This outcome can be contrasted with that in Wallace v Naknok where the High Court refused to remove a trustee pursuant to s. 51 of the Trustee Act.
Removal of trustee from a testatmentary trust
In the context of a testamentary trust, although the core issue remains the welfare of the beneficiaries, the mechanism and matters to take into account are dealt with somewhat differently. This is demonstrated in a recent case where the majority of the beneficiary siblings opposed the appointment of one sibling as executor and trustee.
The legislative jurisdiction to remove a trustee of a will estate is pursuant to the Administration Act, s. 21, which provides that “Where … it becomes expedient to discharge or remove an administrator, the Court may discharge or remove the administrator, and may if it thinks fit, appoint any person to be administrator in his place …”
By way of background it is noted that the distinction between administrator/executor and trustee although important, is often indistinct and the roles are often dealt with as one and the same, which they are not. Essentially the administrator or executor probates the will or obtains the right to administer an intestacy, while the morphosis to trustee relates to the administration of the resultant will trust.
Although, as noted, the Administration Act provides for the removal and substitution of trustees, the discretion to do so is coloured by the application of the High Court’s inherent jurisdiction to do the same, without recourse to legislated permissions. However, the Crick decision confirms that the inherent jurisdiction relates to trustees and not administrators, and where the person whose removal is sought is an administrator, the correct course of action is to seek removal pursuant to the Administration Act, s 21.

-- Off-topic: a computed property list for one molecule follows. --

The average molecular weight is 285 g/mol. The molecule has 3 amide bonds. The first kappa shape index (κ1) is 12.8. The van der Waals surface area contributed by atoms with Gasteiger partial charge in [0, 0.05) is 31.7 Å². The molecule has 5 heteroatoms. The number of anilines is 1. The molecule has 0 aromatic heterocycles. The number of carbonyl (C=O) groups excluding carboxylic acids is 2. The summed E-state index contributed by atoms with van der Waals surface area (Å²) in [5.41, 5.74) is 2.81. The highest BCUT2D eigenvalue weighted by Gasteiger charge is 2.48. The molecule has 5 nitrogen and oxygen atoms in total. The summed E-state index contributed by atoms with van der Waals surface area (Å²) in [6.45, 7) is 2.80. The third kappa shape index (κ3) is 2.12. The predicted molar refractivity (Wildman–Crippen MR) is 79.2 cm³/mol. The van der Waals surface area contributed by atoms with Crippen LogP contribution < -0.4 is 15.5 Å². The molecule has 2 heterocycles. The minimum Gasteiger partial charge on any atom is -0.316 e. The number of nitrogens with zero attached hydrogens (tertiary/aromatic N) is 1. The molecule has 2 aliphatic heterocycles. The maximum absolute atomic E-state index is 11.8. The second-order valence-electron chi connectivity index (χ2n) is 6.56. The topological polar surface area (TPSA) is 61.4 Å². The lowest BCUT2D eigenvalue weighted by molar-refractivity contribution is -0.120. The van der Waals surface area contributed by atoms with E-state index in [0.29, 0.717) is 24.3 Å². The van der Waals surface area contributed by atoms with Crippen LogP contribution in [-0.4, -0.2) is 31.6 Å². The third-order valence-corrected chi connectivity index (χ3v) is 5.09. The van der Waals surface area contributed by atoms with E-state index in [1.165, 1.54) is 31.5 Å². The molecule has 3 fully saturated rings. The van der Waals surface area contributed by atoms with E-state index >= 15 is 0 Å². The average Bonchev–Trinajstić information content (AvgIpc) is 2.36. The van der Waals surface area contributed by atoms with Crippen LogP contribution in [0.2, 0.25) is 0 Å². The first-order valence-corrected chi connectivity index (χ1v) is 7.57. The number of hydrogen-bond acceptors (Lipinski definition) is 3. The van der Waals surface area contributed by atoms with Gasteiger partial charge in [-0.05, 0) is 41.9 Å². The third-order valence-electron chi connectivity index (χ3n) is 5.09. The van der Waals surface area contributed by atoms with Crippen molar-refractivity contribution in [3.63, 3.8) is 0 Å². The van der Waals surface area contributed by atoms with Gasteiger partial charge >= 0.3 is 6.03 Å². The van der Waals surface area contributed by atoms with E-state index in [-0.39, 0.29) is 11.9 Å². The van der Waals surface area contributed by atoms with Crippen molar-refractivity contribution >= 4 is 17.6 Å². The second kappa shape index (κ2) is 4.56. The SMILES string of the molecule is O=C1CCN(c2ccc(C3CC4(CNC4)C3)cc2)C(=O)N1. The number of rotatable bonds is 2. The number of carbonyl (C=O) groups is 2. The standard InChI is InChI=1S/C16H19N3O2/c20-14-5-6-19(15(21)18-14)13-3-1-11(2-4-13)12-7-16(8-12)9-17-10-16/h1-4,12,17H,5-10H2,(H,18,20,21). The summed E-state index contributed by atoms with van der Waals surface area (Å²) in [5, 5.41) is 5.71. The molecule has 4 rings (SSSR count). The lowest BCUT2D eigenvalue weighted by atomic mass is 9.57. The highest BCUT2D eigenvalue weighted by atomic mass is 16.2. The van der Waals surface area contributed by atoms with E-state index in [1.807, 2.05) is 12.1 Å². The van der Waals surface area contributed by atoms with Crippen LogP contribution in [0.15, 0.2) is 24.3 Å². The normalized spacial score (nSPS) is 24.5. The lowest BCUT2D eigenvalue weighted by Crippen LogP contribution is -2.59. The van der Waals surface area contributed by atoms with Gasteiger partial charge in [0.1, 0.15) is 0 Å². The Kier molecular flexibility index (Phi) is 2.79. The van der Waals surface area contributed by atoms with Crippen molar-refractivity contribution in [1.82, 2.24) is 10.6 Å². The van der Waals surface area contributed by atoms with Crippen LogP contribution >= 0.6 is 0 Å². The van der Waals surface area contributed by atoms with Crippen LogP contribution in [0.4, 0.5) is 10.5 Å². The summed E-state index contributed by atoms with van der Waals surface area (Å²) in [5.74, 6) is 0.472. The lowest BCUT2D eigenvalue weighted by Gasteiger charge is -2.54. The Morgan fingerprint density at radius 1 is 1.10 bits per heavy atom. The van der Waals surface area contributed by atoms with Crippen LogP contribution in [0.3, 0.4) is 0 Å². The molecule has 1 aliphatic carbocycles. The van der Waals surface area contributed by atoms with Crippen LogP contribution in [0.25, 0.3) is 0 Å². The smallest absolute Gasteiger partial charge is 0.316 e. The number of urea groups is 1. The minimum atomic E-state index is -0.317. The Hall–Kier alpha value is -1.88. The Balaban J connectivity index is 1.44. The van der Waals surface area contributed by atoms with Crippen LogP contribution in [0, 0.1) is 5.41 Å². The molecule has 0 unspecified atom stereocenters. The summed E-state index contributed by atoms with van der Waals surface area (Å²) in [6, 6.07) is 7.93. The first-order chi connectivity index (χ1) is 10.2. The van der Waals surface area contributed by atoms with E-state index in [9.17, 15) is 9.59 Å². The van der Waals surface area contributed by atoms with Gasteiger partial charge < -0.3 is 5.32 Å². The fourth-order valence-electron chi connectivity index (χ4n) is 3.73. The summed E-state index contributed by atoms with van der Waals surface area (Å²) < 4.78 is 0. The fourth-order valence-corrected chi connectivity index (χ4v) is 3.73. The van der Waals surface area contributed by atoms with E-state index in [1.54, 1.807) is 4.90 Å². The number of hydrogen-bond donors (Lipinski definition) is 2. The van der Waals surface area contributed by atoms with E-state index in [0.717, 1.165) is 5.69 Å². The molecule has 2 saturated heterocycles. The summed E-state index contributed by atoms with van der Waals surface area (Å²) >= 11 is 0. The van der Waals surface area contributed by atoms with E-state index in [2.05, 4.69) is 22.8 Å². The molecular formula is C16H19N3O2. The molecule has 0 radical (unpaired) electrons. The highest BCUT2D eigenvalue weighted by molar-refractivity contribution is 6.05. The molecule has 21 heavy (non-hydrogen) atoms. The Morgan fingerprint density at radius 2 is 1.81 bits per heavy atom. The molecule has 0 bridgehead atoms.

Section 21 provides that where “… it becomes expedient to discharge or remove an administrator” the court may do so.
The principles that apply in the application of s 21 provide that:
- the court has substantial jurisdiction, which is heavily influenced by the facts
- the court has a duty to ensure trusts and estates are properly administered
- the welfare of the beneficiaries is the primary consideration
- hostility between adminstrators, trustees and beneficiaries will only provide grounds for removal if the hostility prejudices the interests of beneficiaries.
However, the identified principles alone will not provide the answer. An overarching question that remains to be considered in light of the legislative reference to expedient, is whether the removal of the administrator will provide a “suitable, practical and efficient means of advancing the interests of the estate and its beneficiaries.”
The wishes of the will-maker must also be taken into consideration and the decision regarding the appointment of executor is not to be lightly overturned.
The application of the legislation and the principles that guide it will depend in all cases on the particular facts. However, the decsions will turn not on the facts, but the consequences of these facts and the effect of them on the estate in question.
Usefully, where it is expedient to remove and replace an executor, the court will do so.